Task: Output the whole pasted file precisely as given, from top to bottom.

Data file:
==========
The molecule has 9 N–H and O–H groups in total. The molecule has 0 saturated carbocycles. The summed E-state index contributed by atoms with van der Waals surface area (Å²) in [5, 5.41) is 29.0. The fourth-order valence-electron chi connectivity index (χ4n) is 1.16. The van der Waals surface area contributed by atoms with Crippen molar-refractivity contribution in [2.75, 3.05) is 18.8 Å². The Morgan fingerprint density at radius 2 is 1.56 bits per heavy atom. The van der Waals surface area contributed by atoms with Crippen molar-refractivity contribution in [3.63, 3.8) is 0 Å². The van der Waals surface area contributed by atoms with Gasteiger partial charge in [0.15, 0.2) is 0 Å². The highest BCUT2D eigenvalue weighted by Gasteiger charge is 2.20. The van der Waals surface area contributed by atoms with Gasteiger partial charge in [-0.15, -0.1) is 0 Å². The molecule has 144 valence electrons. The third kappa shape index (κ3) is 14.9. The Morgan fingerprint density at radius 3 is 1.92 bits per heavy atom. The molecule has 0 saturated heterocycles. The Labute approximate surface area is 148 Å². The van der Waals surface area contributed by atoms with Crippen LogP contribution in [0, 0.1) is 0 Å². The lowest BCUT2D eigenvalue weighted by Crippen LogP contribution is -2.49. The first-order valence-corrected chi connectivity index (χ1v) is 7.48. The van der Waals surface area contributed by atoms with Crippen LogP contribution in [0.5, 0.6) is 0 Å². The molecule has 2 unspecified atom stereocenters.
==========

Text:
The molecule has 9 N–H and O–H groups in total. The molecule has 0 saturated carbocycles. The summed E-state index contributed by atoms with van der Waals surface area (Å²) in [5, 5.41) is 29.0. The fourth-order valence-electron chi connectivity index (χ4n) is 1.16. The van der Waals surface area contributed by atoms with Crippen molar-refractivity contribution in [2.75, 3.05) is 18.8 Å². The Morgan fingerprint density at radius 2 is 1.56 bits per heavy atom. The van der Waals surface area contributed by atoms with Crippen molar-refractivity contribution in [3.63, 3.8) is 0 Å². The van der Waals surface area contributed by atoms with Gasteiger partial charge in [0.15, 0.2) is 0 Å². The highest BCUT2D eigenvalue weighted by Gasteiger charge is 2.20. The van der Waals surface area contributed by atoms with Gasteiger partial charge in [-0.15, -0.1) is 0 Å². The molecule has 144 valence electrons. The third kappa shape index (κ3) is 14.9. The Morgan fingerprint density at radius 3 is 1.92 bits per heavy atom. The molecule has 0 saturated heterocycles. The Labute approximate surface area is 148 Å². The van der Waals surface area contributed by atoms with Crippen LogP contribution in [0, 0.1) is 0 Å². The lowest BCUT2D eigenvalue weighted by Crippen LogP contribution is -2.49. The first-order valence-corrected chi connectivity index (χ1v) is 7.48. The van der Waals surface area contributed by atoms with Crippen LogP contribution in [0.5, 0.6) is 0 Å². The molecule has 2 unspecified atom stereocenters.